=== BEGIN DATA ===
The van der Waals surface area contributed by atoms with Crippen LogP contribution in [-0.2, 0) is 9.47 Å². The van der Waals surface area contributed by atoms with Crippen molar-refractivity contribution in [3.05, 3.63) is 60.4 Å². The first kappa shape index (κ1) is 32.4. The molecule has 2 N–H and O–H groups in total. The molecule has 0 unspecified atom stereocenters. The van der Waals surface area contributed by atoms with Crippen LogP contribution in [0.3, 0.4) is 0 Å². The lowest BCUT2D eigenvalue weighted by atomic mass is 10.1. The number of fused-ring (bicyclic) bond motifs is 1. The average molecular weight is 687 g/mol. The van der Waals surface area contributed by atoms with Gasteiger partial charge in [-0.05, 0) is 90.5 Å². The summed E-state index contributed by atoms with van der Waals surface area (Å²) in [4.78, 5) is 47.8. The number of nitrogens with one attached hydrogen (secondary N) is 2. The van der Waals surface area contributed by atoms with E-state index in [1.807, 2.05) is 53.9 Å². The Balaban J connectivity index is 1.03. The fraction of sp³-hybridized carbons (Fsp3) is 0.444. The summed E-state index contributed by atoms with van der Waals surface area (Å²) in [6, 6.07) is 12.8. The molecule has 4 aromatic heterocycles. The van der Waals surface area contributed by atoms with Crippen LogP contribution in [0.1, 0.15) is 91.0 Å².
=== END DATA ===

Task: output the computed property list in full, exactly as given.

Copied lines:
The van der Waals surface area contributed by atoms with Crippen LogP contribution in [-0.2, 0) is 9.47 Å². The van der Waals surface area contributed by atoms with Crippen molar-refractivity contribution in [3.05, 3.63) is 60.4 Å². The first kappa shape index (κ1) is 32.4. The molecule has 2 N–H and O–H groups in total. The molecule has 0 unspecified atom stereocenters. The van der Waals surface area contributed by atoms with Crippen LogP contribution in [0.3, 0.4) is 0 Å². The lowest BCUT2D eigenvalue weighted by atomic mass is 10.1. The number of fused-ring (bicyclic) bond motifs is 1. The average molecular weight is 687 g/mol. The van der Waals surface area contributed by atoms with Gasteiger partial charge in [-0.05, 0) is 90.5 Å². The summed E-state index contributed by atoms with van der Waals surface area (Å²) in [4.78, 5) is 47.8. The number of nitrogens with one attached hydrogen (secondary N) is 2. The van der Waals surface area contributed by atoms with E-state index in [1.807, 2.05) is 53.9 Å². The Balaban J connectivity index is 1.03. The fraction of sp³-hybridized carbons (Fsp3) is 0.444. The summed E-state index contributed by atoms with van der Waals surface area (Å²) in [6, 6.07) is 12.8. The molecule has 4 aromatic heterocycles. The van der Waals surface area contributed by atoms with Crippen LogP contribution in [0.1, 0.15) is 91.0 Å².